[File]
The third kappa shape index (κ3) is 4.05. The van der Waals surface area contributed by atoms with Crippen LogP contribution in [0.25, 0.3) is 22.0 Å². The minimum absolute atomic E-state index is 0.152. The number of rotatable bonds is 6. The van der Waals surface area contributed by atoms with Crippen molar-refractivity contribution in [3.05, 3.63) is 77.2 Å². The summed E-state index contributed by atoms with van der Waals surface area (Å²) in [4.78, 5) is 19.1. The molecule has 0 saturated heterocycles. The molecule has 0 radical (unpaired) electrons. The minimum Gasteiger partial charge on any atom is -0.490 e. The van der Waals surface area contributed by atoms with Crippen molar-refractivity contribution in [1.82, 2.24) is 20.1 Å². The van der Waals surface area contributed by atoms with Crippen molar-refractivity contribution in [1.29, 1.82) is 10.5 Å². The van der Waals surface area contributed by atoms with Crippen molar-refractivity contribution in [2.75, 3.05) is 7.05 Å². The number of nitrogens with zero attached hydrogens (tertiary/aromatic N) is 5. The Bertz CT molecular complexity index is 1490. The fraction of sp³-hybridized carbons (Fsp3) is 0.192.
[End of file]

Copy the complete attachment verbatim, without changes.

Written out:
The third kappa shape index (κ3) is 4.05. The van der Waals surface area contributed by atoms with Crippen LogP contribution in [0.25, 0.3) is 22.0 Å². The minimum absolute atomic E-state index is 0.152. The number of rotatable bonds is 6. The van der Waals surface area contributed by atoms with Crippen molar-refractivity contribution in [3.05, 3.63) is 77.2 Å². The summed E-state index contributed by atoms with van der Waals surface area (Å²) in [4.78, 5) is 19.1. The molecule has 0 saturated heterocycles. The molecule has 0 radical (unpaired) electrons. The minimum Gasteiger partial charge on any atom is -0.490 e. The van der Waals surface area contributed by atoms with Crippen molar-refractivity contribution in [1.82, 2.24) is 20.1 Å². The van der Waals surface area contributed by atoms with Crippen molar-refractivity contribution in [1.29, 1.82) is 10.5 Å². The van der Waals surface area contributed by atoms with Crippen molar-refractivity contribution in [2.75, 3.05) is 7.05 Å². The number of nitrogens with zero attached hydrogens (tertiary/aromatic N) is 5. The Bertz CT molecular complexity index is 1490. The fraction of sp³-hybridized carbons (Fsp3) is 0.192.